The victim first found out about what happened through social media. If someone would have spoken up and helped her that night, it could have turned out differently. We have to change things, so that when things don’t add up, it only takes ONE person to alter an outcome.





As Ohio’s statewide coalition, OAESV advocates for comprehensive responses and rape crisis services for survivors and empowers communities to prevent sexual violence.
For more information, visit www.oaesv.org, www.twitter.com/OhioAllianceESV and https://www.facebook.com/pages/Ohio-Alliance-to-End-Sexual-Violence/333035558365.

Founded by the Pennsylvania Coalition Against Rape in 2000, NSVRC identifies, develops and disseminates resources regarding all aspects of sexual violence prevention and intervention.
For more, visit www.nsvrc.org, www.facebook.com/nsvrc and www.twitter.com/nsvrc.

[1] U.S. Department of Justice, Federal Bureau of Investigation(2012). Attorney General Eric Holder announces revisions to the Uniform Crime Report’s definition of rape [Press release]. Retrieved from http://www.fbi.gov/news/pressrel/press-releases/attorney-general-eric-holder-announces-revisions-tothe-uniform-crime-reports-definition-of-rape

[2] Lenhart, A., Purcell, K., Smith, A., & Zickuhr, K. (2010b). Social media and young adults. Retrieved from the Pew Interenet & American Life Project: http://www.pewinternet.org/~/media//Files/Reports/2010/PIP_Social_Media_and_Young_Adults_Report_Final_with_toplines.pdf,

Zweig, J. M., Dank, D., Yahner, J., & Lachman, P. (2013). The rate of cyber dating abuse among teens and how it relates to other forms of teen dating violence. Journal of Youth and Adolescence. Advance online publication. doi:10.1007/s10964-013-9922-8,

Bluett-Boyd, N., Fileborn, B., Quadara, A., & Moore, S. (2013). The role of emerging communication technologies in experiences of sexual violence: A new legal frontier? (Research Report No. 23). Retrieved from the Australian Institute of Family Studies http://www.aifs.gov.au/institute/pubs/resreport23/rr23.pdf


Day 3: Perspectives from Steubenville


“Now, you know this stuff has gotten real.”

The defense team uttered those words during the third day of testimony in the Steubenville rape trial. Indeed, this has gotten real. Real serious, real fast.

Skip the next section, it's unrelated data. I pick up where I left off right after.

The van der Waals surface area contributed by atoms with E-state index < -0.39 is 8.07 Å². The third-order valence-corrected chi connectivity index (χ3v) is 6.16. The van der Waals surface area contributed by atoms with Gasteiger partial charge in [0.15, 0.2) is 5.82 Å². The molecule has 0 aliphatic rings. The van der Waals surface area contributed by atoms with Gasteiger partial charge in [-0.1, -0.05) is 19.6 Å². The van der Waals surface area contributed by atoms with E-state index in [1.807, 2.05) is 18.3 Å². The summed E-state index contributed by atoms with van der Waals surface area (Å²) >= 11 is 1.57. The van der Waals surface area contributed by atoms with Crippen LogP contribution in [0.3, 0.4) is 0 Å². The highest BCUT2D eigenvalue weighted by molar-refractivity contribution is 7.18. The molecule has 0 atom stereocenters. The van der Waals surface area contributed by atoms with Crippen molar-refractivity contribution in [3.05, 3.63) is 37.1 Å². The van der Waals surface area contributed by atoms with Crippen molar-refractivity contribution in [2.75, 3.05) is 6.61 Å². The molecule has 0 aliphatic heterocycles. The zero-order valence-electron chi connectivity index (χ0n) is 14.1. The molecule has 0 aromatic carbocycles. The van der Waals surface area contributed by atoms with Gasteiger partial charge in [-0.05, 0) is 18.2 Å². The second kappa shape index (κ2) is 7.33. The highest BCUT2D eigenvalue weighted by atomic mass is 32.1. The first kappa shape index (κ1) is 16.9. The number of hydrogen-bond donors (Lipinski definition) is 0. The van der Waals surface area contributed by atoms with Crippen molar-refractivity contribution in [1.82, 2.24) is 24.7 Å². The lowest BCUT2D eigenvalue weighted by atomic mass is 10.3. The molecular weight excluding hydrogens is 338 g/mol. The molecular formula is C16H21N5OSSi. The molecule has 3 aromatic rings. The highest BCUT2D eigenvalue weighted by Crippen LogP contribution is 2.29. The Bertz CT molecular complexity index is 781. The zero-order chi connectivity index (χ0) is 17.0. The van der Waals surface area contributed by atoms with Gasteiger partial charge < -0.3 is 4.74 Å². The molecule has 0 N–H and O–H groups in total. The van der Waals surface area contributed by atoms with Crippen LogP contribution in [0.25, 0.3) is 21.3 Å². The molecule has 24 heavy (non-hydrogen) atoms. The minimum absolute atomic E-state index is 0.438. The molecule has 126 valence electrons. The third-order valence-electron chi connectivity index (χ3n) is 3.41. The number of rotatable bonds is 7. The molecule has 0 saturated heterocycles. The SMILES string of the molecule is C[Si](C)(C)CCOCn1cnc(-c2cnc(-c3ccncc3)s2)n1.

Contrary to what the defense teams want you to believe, rape is not a misunderstanding, nor is it funny. It is a crime, one of the most underreported crimes — nearly 63% of all rapes are never reported to the police (Rennison, 2002).

A lot of today’s testimony highlighted the fact that teens who testified were unaware of what sexual violence really meant. One teen said, “It wasn’t violent. I don’t know exactly what rape was. I always pictured it as forcing yourself on someone.” Apparently, he wasn’t the only one confused. Others didn’t know what digital penetration or voyeurism meant. So let us clarify things.

The CDC defines sexual violence as any sex act that is perpetrated against someone’s will. Anyone can experience sexual violence, including children, teens, adults, and elders. Those who sexually abuse can be acquaintances, family, trusted individuals or strangers, and of these, the first three categories are most common. Sexual violence is a broad term and includes rape, incest, child sexual abuse, intimate partner violence, sexual exploitation, human trafficking, unwanted sexual contact, sexual harassment, exposure, and voyeurism.

According to the FBI’s Uniform Crime Report (UCR), rape is defined as “penetration, no matter how slight, of the vagina or anus with any body part or object, or oral penetration by a sex organ of another person, without the consent of the victim.”

Three witnesses testified to take the Fifth, so that they wouldn’t incriminate themselves. All three witnesses were compelled to testify to further the administration of justice. And although they were there to testify, they frequently could not recall or even say for certain significant events that had been documented in text messages. Things mentioned on the stand:

  • Victim-blaming texts downplayed what happened: “If we get questioned … that’s her fault. It’s not like we had sex.”
  • Defense attorney basically told an eyewitness to butt out: You made it your business and that’s why you’re here today. Wish you didn’t?
  • Defense attorney applauding sexist “boys will be boys” mentality: “Teenage boys talk about their sexual exploits, right? When your friend gets a blow job, you say, ‘good for you.’”

For the second day in a row, testimony referenced that the football coach not only “took care of it,” but was also joking about it. In a show of solidarity, two of the witnesses even wore their school colors, red and black, as they took the stand.

The video “threatened my future.”

What happened that night will impact the victim for the rest of her life. There are long-term and short-term effects of sexual violence including nightmares, flashbacks, depression, Post-Traumatic Stress Disorder (PTSD), eating disorders and substance use or abuse. Those impacted by the case can also experience secondary or vicarious trauma. The teens testifying today said they were worried, devastated and anxious.

So what can we do to change this thinking, culture?

  • Parents, teachers and coaches need to be positive role models and form relationships that are respectful.